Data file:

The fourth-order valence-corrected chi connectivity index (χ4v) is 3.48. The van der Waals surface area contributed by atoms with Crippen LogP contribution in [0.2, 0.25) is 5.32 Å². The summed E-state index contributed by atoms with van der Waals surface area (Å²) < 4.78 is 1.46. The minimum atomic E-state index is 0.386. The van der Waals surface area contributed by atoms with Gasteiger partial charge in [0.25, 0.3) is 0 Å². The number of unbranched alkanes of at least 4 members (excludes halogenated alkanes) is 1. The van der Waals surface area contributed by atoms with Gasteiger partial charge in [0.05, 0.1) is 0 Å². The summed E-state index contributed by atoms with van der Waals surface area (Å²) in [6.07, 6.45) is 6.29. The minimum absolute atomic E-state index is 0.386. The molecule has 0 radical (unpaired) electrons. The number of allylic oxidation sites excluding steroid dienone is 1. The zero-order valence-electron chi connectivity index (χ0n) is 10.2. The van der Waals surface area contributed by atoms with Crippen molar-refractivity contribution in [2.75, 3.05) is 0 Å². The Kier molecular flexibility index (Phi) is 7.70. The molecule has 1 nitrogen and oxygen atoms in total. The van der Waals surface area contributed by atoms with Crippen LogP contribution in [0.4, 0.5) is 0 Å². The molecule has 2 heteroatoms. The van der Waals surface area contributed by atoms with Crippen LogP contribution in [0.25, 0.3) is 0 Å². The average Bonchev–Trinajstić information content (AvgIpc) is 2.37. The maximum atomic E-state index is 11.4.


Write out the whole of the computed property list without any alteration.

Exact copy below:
The fourth-order valence-corrected chi connectivity index (χ4v) is 3.48. The van der Waals surface area contributed by atoms with Crippen LogP contribution in [0.2, 0.25) is 5.32 Å². The summed E-state index contributed by atoms with van der Waals surface area (Å²) < 4.78 is 1.46. The minimum atomic E-state index is 0.386. The van der Waals surface area contributed by atoms with Gasteiger partial charge in [0.25, 0.3) is 0 Å². The number of unbranched alkanes of at least 4 members (excludes halogenated alkanes) is 1. The van der Waals surface area contributed by atoms with Gasteiger partial charge in [0.05, 0.1) is 0 Å². The summed E-state index contributed by atoms with van der Waals surface area (Å²) in [6.07, 6.45) is 6.29. The minimum absolute atomic E-state index is 0.386. The molecule has 0 radical (unpaired) electrons. The number of allylic oxidation sites excluding steroid dienone is 1. The zero-order valence-electron chi connectivity index (χ0n) is 10.2. The van der Waals surface area contributed by atoms with Crippen molar-refractivity contribution in [2.75, 3.05) is 0 Å². The Kier molecular flexibility index (Phi) is 7.70. The molecule has 1 nitrogen and oxygen atoms in total. The van der Waals surface area contributed by atoms with Crippen LogP contribution in [0.4, 0.5) is 0 Å². The molecule has 2 heteroatoms. The van der Waals surface area contributed by atoms with Crippen LogP contribution in [0.25, 0.3) is 0 Å². The average Bonchev–Trinajstić information content (AvgIpc) is 2.37. The maximum atomic E-state index is 11.4.